Sovereign wealth funds, institutions and private companies from the Middle East and Asia are getting advantage on the Eurozone crisis
Summer 2012 European Market Indicators quarterly report of Knight Frank which has been recently released shows that the worsening of the slump in the Eurozone has affected prime rents and yields in European commercial real estate markets negatively. Even though values in the majority of European cities remained stable during the last quarter, rents marked a fall and yields softened in a small number of markets.
The Knight Frank weighted average European prime office rent, the figures taken from the cities covered by the report, repudiated for the first time in over two years, decline by -0.5% in the three months to June. Prime office rents were downgraded in Brussels (-6.8%), Barcelona (-5.9%), Milan (-1.0%) and Dublin (-0.6%).
Prime rents kept their largely stable levels elsewhere, showing that there has been a halt in the rental growth that was marked over the last year in cities such as Paris, Warsaw, Stockholm and Moscow.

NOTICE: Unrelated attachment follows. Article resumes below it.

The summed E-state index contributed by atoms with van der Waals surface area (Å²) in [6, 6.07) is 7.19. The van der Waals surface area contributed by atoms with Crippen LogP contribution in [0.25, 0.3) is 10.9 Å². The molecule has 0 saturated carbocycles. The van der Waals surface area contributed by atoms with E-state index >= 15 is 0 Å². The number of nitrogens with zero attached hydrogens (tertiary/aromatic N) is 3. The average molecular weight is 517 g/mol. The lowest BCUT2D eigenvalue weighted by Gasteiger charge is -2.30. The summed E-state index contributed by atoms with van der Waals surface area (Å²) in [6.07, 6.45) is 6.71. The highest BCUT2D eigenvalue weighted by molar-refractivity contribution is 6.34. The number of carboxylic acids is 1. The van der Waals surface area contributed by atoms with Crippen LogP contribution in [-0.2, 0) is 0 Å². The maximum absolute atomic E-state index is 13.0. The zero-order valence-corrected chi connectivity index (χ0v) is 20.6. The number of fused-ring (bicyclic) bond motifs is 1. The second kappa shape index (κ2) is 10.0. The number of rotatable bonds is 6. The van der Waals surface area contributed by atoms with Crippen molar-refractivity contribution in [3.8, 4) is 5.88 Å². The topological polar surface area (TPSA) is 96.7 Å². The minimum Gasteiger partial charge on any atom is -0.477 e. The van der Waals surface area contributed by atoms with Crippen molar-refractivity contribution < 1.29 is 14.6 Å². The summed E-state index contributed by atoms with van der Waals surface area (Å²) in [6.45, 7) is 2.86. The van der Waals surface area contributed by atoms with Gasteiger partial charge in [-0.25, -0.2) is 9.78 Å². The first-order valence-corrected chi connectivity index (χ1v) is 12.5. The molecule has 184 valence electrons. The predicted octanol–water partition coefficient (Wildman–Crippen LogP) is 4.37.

While recent rental growth in these markets have been relatively slight, they now seem to have a sufficient reason to come to a pause, as both landlords and tenants decide to “wait and see” how events in the Eurozone will develop.
The weighted average European prime office yield of Knight Frank moved a little outwards in the investment market for the second successive quarter, marking an increase of four basis points to 5.62%. This was caused by a 25 bps softening of yields in both Milan and Madrid.
Prime office yields keep their levels in all other markets. Investment market awareness, however, seems to be declining and a more massive correction of prime office yields may follow in the quarters to come.
The weakening of investor confidence has led to reduced investment rates in the year-to-date, especially in southern Europe.
The senior international research analyst, Matthew Colbourne, said: “The limited rental growth that has been recorded in European office markets over the last twelve months now appears to have almost entirely ended, as businesses cautiously assess the impact of recent developments in the Eurozone. With no quick solution to Europe’s problems in sight, we may be reaching a tipping point when occupier sentiment takes a more decisive turn for the worse and a greater number of markets may see rents start to fall over the rest of the year.”
The head of European investment, Andrew Sim, commented “The current uncertainty in the Eurozone is clearly having an impact on investor confidence and transaction volumes, particularly in secondary markets. However, there remains a strong appetite for prime property in the most stable and liquid cities, coming from super high net worth individuals as well as sovereign wealth funds and institutions from the Middle East and Asia. As a result, prime yields for the best property in Europe are holding firm.”